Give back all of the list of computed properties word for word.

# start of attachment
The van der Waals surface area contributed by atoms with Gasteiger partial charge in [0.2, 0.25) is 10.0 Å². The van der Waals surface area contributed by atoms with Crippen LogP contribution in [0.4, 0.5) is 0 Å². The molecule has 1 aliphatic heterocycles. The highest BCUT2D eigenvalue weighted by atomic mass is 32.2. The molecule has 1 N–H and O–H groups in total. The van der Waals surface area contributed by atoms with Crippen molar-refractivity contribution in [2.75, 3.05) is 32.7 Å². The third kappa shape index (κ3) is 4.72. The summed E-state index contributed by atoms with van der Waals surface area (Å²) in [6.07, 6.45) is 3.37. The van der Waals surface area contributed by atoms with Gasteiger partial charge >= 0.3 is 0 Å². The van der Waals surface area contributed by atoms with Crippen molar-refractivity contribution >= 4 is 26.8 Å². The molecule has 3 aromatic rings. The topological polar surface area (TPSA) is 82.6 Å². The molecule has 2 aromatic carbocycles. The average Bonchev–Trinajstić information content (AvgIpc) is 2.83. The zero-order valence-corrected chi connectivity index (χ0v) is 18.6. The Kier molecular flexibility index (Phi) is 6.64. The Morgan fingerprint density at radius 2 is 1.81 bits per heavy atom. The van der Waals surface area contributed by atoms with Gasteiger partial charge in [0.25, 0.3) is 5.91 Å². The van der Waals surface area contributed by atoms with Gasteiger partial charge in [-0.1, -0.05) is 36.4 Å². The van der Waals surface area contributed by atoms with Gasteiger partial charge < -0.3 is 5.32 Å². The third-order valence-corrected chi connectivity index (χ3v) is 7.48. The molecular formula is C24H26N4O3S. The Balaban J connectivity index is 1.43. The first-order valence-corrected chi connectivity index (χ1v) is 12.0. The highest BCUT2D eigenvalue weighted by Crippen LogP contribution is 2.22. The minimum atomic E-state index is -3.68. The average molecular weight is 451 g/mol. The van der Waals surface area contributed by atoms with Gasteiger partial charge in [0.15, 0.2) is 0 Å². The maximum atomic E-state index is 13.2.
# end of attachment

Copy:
The van der Waals surface area contributed by atoms with Gasteiger partial charge in [0.2, 0.25) is 10.0 Å². The van der Waals surface area contributed by atoms with Crippen LogP contribution in [0.4, 0.5) is 0 Å². The molecule has 1 aliphatic heterocycles. The highest BCUT2D eigenvalue weighted by atomic mass is 32.2. The molecule has 1 N–H and O–H groups in total. The van der Waals surface area contributed by atoms with Crippen molar-refractivity contribution in [2.75, 3.05) is 32.7 Å². The third kappa shape index (κ3) is 4.72. The summed E-state index contributed by atoms with van der Waals surface area (Å²) in [6.07, 6.45) is 3.37. The van der Waals surface area contributed by atoms with Gasteiger partial charge >= 0.3 is 0 Å². The van der Waals surface area contributed by atoms with Crippen molar-refractivity contribution >= 4 is 26.8 Å². The molecule has 3 aromatic rings. The topological polar surface area (TPSA) is 82.6 Å². The molecule has 2 aromatic carbocycles. The average Bonchev–Trinajstić information content (AvgIpc) is 2.83. The zero-order valence-corrected chi connectivity index (χ0v) is 18.6. The Kier molecular flexibility index (Phi) is 6.64. The Morgan fingerprint density at radius 2 is 1.81 bits per heavy atom. The van der Waals surface area contributed by atoms with Gasteiger partial charge in [0.25, 0.3) is 5.91 Å². The van der Waals surface area contributed by atoms with Gasteiger partial charge in [-0.1, -0.05) is 36.4 Å². The van der Waals surface area contributed by atoms with Gasteiger partial charge < -0.3 is 5.32 Å². The third-order valence-corrected chi connectivity index (χ3v) is 7.48. The molecular formula is C24H26N4O3S. The Balaban J connectivity index is 1.43. The first-order valence-corrected chi connectivity index (χ1v) is 12.0. The highest BCUT2D eigenvalue weighted by Crippen LogP contribution is 2.22. The minimum atomic E-state index is -3.68. The average molecular weight is 451 g/mol. The van der Waals surface area contributed by atoms with Gasteiger partial charge in [0.15, 0.2) is 0 Å². The maximum atomic E-state index is 13.2.